3. Requiring the Department of Health and Human Services (HHS) to provide states with guidance to support their implementation of their plans of safe care to address the needs of infants affected by prenatal substance abuse.
      • Source: H.R. 5890
    4. Establishing an interagency task force to develop a strategy on how federal agencies can implement a coordinated approach to responding to the opioid crisis, with a focus on the existing programs that support infants, children, and their families.
      • Source: H.R. 5891
    5. Advising the Secretary of Labor on actions the Department can take to address the impact of opioid abuse on the workplace.
      • Source: H.R. 5892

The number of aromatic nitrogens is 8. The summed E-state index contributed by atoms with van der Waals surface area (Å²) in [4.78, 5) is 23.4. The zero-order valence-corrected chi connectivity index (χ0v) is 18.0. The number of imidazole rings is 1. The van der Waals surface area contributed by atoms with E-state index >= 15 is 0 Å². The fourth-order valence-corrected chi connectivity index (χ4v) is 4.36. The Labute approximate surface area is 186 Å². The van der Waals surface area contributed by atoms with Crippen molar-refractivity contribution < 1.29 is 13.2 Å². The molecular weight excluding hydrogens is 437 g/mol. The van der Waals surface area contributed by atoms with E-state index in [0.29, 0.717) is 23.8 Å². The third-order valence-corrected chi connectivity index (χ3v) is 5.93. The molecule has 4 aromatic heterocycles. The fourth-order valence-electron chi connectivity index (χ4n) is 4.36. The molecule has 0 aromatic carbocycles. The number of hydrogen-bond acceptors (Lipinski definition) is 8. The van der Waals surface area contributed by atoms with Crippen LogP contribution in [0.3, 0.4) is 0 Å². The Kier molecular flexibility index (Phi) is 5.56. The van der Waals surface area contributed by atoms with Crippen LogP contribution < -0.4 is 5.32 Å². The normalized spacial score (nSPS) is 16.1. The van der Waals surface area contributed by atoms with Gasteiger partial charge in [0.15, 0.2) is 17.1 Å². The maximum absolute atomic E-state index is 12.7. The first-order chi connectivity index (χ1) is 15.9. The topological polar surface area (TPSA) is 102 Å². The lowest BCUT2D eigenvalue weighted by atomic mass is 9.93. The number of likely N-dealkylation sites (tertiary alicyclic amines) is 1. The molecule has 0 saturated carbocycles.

6. Improving access for communities throughout the Appalachian region to resources to help combat the opioid crisis, and, specifically, its harmful impacts on economic development.
      • Source: H.R. 5294
    7. Creating a five year demonstration program to support transitional housing for individuals recovering from opioid addiction.
      • Source: H.R. 5735
    8. Amending the Omnibus Crime Control and Safe Streets Act of 1968 to reauthorize the comprehensive opioid abuse grant program, and for other purposes.
      • Source: H.R. 6029
    9. Directing the Postal Service, CBP, and other federal agencies to collaborate to develop technology to detect opioids and other drugs that enter the United States in the mail.
      • Source: H.R. 5788